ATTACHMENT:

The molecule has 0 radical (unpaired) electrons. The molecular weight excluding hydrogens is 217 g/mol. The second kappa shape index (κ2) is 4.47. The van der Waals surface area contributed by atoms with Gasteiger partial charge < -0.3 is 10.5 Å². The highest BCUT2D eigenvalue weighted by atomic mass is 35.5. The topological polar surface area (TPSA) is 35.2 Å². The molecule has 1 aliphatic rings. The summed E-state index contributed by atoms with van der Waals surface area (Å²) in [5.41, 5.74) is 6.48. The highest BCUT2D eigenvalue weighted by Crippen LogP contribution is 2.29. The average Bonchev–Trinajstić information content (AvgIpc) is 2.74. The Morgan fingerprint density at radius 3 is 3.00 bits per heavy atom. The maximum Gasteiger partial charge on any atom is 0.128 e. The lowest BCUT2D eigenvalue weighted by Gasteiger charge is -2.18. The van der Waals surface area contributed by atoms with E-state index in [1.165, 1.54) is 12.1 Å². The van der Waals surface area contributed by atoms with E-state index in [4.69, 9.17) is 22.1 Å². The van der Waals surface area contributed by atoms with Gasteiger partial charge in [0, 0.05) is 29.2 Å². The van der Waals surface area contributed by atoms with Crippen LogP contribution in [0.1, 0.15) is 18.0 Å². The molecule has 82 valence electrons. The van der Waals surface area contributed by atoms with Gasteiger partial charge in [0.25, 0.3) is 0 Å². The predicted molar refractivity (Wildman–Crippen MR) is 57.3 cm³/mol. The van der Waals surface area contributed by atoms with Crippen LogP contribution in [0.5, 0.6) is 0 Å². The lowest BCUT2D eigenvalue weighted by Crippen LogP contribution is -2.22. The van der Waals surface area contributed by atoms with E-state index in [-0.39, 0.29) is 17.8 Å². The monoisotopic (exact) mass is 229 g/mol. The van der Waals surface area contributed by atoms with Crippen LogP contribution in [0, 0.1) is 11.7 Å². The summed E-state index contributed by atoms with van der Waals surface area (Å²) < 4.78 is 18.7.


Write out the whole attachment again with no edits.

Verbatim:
The molecule has 0 radical (unpaired) electrons. The molecular weight excluding hydrogens is 217 g/mol. The second kappa shape index (κ2) is 4.47. The van der Waals surface area contributed by atoms with Gasteiger partial charge < -0.3 is 10.5 Å². The highest BCUT2D eigenvalue weighted by atomic mass is 35.5. The topological polar surface area (TPSA) is 35.2 Å². The molecule has 1 aliphatic rings. The summed E-state index contributed by atoms with van der Waals surface area (Å²) in [5.41, 5.74) is 6.48. The highest BCUT2D eigenvalue weighted by Crippen LogP contribution is 2.29. The average Bonchev–Trinajstić information content (AvgIpc) is 2.74. The Morgan fingerprint density at radius 3 is 3.00 bits per heavy atom. The maximum Gasteiger partial charge on any atom is 0.128 e. The lowest BCUT2D eigenvalue weighted by Gasteiger charge is -2.18. The van der Waals surface area contributed by atoms with E-state index in [1.165, 1.54) is 12.1 Å². The van der Waals surface area contributed by atoms with E-state index in [4.69, 9.17) is 22.1 Å². The van der Waals surface area contributed by atoms with Gasteiger partial charge in [0, 0.05) is 29.2 Å². The van der Waals surface area contributed by atoms with Crippen LogP contribution in [0.1, 0.15) is 18.0 Å². The molecule has 82 valence electrons. The van der Waals surface area contributed by atoms with Gasteiger partial charge in [0.25, 0.3) is 0 Å². The predicted molar refractivity (Wildman–Crippen MR) is 57.3 cm³/mol. The van der Waals surface area contributed by atoms with Crippen LogP contribution in [0.5, 0.6) is 0 Å². The lowest BCUT2D eigenvalue weighted by Crippen LogP contribution is -2.22. The van der Waals surface area contributed by atoms with E-state index in [-0.39, 0.29) is 17.8 Å². The monoisotopic (exact) mass is 229 g/mol. The van der Waals surface area contributed by atoms with Crippen LogP contribution in [0, 0.1) is 11.7 Å². The summed E-state index contributed by atoms with van der Waals surface area (Å²) < 4.78 is 18.7.